Stroke survivors who like art have a better quality of life than those who do not E. Vellone, S. Savini, S. Simeone, N. Barbato, G. Carovillano, MD Caramia, R. Alvaro Purpose: A sudden emergence of brain vascular damage can cause functional and psychological disability in stroke survivors (SS). Art exposure might play a significant role in preserving and/or enhancing patients’ quality of life (QOL). The aim of the present study was to evaluate how previous exposure to art, as an enrichment of the socio-cultural individual’s background might have positively influenced the level of quality of life after stroke. Methods: A cross-sectional comparative study was used to analyze 192 SS divided in two groups: group Alpha consisting of 105 patients who were interested in art; group Beta consisting of 87 patients who were not. The following clinical evaluating scales were used: Stroke Impact Scale 3.0, a stroke-specific QOL measure with 8 individual scales; the Barthel Index, to evaluate patients’ functional autonomy; the SF-36, a generic instrument measuring QOL in eight domains; and the National Institute of Health Stoke Scale (NIHSS), in order to assess specific neurological functions. T-test for independent samples was used for statistical comparison of the two groups of SS. Results: The Patients’s age was 70 years old on average and equally distributed between men and women. Patients interested in art (group Alpha) showed better physical functioning (p = 0.043), better general health (p = 0.000), vitality (p = 0.006), mental health (p = 0.000), memory (p = 0.000), emotion (p= 0.000) and communication (p=0.000) than patients who were not (group Beta). No significant differences were observed between the two groups regarding socio demographic variables, functional autonomy (p= 0.095) and neurological functions (p= 0.086). Conclusions: Stroke survivors who were familiar with art, and expressed appreciation towards music, painting, theatre, etc, showed significantly better quality of life than patients who did not. These findings indicate that art sensitivity might have facilitating effects on clinical recovery after a stroke. Therefore, the introduction of art exposure in health programs after stroke might contribute to SSs’ quality of life improvement.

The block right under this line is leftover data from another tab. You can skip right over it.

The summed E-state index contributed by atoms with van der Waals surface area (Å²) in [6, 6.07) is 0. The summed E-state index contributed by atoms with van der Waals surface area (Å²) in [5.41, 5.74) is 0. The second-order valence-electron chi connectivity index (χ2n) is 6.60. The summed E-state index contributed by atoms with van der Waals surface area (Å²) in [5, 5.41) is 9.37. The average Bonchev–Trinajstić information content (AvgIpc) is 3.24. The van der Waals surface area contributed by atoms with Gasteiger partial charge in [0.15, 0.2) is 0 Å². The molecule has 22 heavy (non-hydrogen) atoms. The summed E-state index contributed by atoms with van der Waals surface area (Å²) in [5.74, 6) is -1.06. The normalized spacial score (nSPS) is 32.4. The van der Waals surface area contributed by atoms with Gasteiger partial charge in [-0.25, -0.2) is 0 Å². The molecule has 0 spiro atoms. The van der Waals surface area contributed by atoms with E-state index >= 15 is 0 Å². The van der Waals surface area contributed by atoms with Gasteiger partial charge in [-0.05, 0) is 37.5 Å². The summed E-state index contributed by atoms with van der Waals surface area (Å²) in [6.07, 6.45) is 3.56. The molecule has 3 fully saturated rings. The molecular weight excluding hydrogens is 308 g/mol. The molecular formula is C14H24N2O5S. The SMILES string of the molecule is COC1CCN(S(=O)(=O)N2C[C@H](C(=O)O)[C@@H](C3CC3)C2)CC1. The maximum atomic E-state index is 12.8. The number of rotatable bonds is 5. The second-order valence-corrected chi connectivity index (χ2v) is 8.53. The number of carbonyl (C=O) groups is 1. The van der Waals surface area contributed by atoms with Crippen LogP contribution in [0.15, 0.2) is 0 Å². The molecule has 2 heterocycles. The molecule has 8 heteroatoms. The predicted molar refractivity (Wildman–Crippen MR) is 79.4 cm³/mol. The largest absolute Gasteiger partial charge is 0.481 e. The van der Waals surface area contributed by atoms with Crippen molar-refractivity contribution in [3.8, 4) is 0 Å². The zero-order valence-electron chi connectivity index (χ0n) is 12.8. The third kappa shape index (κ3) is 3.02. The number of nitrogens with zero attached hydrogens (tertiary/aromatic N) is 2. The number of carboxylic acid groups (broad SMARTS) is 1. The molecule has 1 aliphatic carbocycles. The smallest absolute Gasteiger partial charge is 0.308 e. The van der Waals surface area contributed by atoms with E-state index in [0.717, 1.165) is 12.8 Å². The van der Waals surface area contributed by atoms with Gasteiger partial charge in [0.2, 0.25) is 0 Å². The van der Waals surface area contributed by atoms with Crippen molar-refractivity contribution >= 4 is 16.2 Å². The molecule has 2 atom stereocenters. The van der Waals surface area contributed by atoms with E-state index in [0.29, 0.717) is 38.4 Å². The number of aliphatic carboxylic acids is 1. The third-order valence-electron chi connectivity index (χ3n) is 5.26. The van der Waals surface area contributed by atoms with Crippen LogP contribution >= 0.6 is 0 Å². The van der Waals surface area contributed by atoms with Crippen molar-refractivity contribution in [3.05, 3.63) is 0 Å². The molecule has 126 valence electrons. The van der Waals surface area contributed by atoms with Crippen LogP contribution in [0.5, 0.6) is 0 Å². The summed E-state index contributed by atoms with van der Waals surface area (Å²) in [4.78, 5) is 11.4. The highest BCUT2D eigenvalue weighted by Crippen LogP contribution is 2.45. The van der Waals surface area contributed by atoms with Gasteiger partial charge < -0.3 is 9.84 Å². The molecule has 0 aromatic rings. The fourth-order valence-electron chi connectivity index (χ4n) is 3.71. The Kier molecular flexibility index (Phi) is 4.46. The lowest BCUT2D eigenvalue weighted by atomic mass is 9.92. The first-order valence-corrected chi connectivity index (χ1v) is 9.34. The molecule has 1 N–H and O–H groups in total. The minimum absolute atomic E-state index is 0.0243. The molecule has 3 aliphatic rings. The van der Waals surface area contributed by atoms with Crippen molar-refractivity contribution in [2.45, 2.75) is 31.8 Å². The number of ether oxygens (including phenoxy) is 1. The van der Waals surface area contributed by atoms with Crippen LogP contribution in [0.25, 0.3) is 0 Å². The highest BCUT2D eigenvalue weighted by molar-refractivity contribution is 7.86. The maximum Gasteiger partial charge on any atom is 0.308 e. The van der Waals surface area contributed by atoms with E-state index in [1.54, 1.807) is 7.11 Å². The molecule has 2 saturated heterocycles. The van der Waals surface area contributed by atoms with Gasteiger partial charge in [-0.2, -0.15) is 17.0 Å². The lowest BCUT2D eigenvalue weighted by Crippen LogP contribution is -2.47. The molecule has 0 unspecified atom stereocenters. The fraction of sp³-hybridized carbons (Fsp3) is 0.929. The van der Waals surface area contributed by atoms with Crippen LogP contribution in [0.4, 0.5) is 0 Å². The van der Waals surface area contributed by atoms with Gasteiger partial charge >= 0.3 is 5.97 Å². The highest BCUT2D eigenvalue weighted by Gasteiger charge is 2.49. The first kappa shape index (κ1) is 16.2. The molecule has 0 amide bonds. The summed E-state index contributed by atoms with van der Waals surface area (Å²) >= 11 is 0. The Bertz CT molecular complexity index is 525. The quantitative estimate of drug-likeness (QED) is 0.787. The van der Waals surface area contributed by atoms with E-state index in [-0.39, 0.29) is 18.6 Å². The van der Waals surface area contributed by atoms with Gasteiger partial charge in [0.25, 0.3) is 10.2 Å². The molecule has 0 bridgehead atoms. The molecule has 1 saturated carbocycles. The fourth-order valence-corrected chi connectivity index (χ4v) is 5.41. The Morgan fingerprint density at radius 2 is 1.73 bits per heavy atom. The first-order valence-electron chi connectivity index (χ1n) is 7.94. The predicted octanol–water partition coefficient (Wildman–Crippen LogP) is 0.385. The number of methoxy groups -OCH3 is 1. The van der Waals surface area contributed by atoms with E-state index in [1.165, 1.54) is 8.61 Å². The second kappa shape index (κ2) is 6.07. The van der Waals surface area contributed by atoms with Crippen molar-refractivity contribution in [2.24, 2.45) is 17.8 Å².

Stroke survivors who like art have a better quality of life than those who do not

SIMEONE S;
In corso di stampa

Abstract

Stroke survivors who like art have a better quality of life than those who do not E. Vellone, S. Savini, S. Simeone, N. Barbato, G. Carovillano, MD Caramia, R. Alvaro Purpose: A sudden emergence of brain vascular damage can cause functional and psychological disability in stroke survivors (SS). Art exposure might play a significant role in preserving and/or enhancing patients’ quality of life (QOL). The aim of the present study was to evaluate how previous exposure to art, as an enrichment of the socio-cultural individual’s background might have positively influenced the level of quality of life after stroke. Methods: A cross-sectional comparative study was used to analyze 192 SS divided in two groups: group Alpha consisting of 105 patients who were interested in art; group Beta consisting of 87 patients who were not. The following clinical evaluating scales were used: Stroke Impact Scale 3.0, a stroke-specific QOL measure with 8 individual scales; the Barthel Index, to evaluate patients’ functional autonomy; the SF-36, a generic instrument measuring QOL in eight domains; and the National Institute of Health Stoke Scale (NIHSS), in order to assess specific neurological functions. T-test for independent samples was used for statistical comparison of the two groups of SS. Results: The Patients’s age was 70 years old on average and equally distributed between men and women. Patients interested in art (group Alpha) showed better physical functioning (p = 0.043), better general health (p = 0.000), vitality (p = 0.006), mental health (p = 0.000), memory (p = 0.000), emotion (p= 0.000) and communication (p=0.000) than patients who were not (group Beta). No significant differences were observed between the two groups regarding socio demographic variables, functional autonomy (p= 0.095) and neurological functions (p= 0.086). Conclusions: Stroke survivors who were familiar with art, and expressed appreciation towards music, painting, theatre, etc, showed significantly better quality of life than patients who did not. These findings indicate that art sensitivity might have facilitating effects on clinical recovery after a stroke. Therefore, the introduction of art exposure in health programs after stroke might contribute to SSs’ quality of life improvement.
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Utilizza questo identificativo per citare o creare un link a questo documento: http://hdl.handle.net/11591/458433
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